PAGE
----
Baby, on the other hand, has gone completely off the deep end, allowing Zombie to go a little bit more broad with her performance here. 3 From Hell is a good reminder that we should all find someone who looks at us like Rob Zombie’s camera looks at Sheri Moon Zombie: in many ways, she’s the star here, and the movie could almost be about how her stint in jail has completely broken her and turned her into a mindless killing machine. A wistful exchange with Otis reveals a sort of existential crisis, but it’s met with dismissal from her carefree brother, a moment that captures what a shrug of a movie 3 From Hell really is. In one of his few opportunities to make this sequel matter, Zombie tacitly admits that this is just one more ride for the sake of it.
It’s kind of an aimless and tedious one but features just enough manic nonsense to make it worthwhile, like Clint Howard showing up as an ill-fated clown during the Firefly’s home invasion. Likewise, the film has some other fun appearances from the likes of Danny Trejo (reprising his role from TDR, though it barely feels like it), Austin Stoker, and Wallace going way against type here as the tyrannical prison guard with a twisted infatuation for Baby. Phillips also leaves an impression as her warden cohort; Zombie always brings out the best in him (he was practically a revelation in The Lords of Salem), and his gonzo turn here brings an energy level that the rest of the film doesn’t quite match. I almost wish Phillips had assumed the role of Foxy instead because his level of mania is more in line with the Firefly clan.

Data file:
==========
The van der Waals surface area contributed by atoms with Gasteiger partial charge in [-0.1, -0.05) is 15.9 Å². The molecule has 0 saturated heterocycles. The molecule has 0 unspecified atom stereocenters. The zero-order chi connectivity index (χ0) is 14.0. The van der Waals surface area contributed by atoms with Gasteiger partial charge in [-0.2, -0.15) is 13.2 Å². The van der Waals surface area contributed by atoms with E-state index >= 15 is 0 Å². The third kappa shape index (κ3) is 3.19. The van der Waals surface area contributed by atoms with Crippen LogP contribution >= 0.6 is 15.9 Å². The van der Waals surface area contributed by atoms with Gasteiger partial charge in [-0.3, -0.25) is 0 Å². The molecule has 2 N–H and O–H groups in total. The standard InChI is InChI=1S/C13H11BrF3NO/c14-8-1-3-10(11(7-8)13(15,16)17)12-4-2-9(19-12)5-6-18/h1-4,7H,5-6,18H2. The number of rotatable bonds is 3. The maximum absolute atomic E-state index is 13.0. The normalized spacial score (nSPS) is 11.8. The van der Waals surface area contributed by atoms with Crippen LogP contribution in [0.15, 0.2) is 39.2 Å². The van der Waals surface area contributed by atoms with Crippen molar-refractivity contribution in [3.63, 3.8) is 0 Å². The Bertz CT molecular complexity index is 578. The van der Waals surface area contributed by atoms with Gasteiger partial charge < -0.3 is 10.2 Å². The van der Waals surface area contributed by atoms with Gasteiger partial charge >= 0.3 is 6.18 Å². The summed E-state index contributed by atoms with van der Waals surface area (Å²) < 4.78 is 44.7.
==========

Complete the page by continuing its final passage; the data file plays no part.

Unfortunately, however, these are but brief glimmers to momentarily distract from the sinking feeling that sets in about halfway through 3 From Hell, a film that just never quite seems to make a case for itself. There’s almost a sense of resignation about it, as if Zombie is resorting to doing this simply because he feels like this is the only product anyone will fund. He holds obvious ambitions beyond this: not only was The Lords of Salem a mature step forward, but he’s also bandied about other projects over the years, including a Broad Street Bullies movie and even a Graucho Marx biopic.
It’s a shame that nobody seems willing to take a risk on Zombie and allow him to move beyond his comfort zone. If both 31 and 3 From Hell are any indication, this is a filmmaker desperately in need of a shock to his own system, or, at the very least, a vote of confidence from investors and fans that they’re willing to follow him wherever he goes—and not just back to his familiar haunts. 3 From Hell ends with an unwittingly appropriate shot of a meandering, winding road: not only is it an exact retread of The Devil’s Rejects, but it also captures the rambling, aimless quality of the film itself—and, perhaps, of Zombie’s career at this point.